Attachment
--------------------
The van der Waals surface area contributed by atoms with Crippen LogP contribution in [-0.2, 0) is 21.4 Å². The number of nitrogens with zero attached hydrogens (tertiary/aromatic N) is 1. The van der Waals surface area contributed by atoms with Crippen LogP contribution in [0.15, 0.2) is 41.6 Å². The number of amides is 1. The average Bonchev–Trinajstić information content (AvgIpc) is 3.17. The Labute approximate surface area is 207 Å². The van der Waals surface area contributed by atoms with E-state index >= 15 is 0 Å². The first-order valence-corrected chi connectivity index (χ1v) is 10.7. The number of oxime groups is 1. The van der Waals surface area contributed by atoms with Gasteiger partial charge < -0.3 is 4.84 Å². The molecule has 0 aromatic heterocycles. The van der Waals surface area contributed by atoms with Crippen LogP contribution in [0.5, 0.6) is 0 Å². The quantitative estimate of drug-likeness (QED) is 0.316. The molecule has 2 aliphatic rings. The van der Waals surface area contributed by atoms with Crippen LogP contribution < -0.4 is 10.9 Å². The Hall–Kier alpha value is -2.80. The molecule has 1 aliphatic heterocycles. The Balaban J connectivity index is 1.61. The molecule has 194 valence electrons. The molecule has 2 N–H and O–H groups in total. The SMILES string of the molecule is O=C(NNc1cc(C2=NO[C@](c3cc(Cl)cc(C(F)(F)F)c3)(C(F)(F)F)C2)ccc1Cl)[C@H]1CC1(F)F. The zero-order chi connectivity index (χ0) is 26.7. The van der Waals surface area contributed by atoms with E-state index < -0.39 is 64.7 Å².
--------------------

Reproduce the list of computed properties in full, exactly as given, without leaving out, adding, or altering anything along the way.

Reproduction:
The van der Waals surface area contributed by atoms with Crippen LogP contribution in [-0.2, 0) is 21.4 Å². The number of nitrogens with zero attached hydrogens (tertiary/aromatic N) is 1. The van der Waals surface area contributed by atoms with Crippen LogP contribution in [0.15, 0.2) is 41.6 Å². The number of amides is 1. The average Bonchev–Trinajstić information content (AvgIpc) is 3.17. The Labute approximate surface area is 207 Å². The van der Waals surface area contributed by atoms with E-state index >= 15 is 0 Å². The first-order valence-corrected chi connectivity index (χ1v) is 10.7. The number of oxime groups is 1. The van der Waals surface area contributed by atoms with Gasteiger partial charge < -0.3 is 4.84 Å². The molecule has 0 aromatic heterocycles. The van der Waals surface area contributed by atoms with Crippen LogP contribution in [0.5, 0.6) is 0 Å². The quantitative estimate of drug-likeness (QED) is 0.316. The molecule has 2 aliphatic rings. The van der Waals surface area contributed by atoms with Crippen LogP contribution < -0.4 is 10.9 Å². The Hall–Kier alpha value is -2.80. The molecule has 1 aliphatic heterocycles. The Balaban J connectivity index is 1.61. The molecule has 194 valence electrons. The molecule has 2 N–H and O–H groups in total. The SMILES string of the molecule is O=C(NNc1cc(C2=NO[C@](c3cc(Cl)cc(C(F)(F)F)c3)(C(F)(F)F)C2)ccc1Cl)[C@H]1CC1(F)F. The zero-order chi connectivity index (χ0) is 26.7. The van der Waals surface area contributed by atoms with E-state index < -0.39 is 64.7 Å².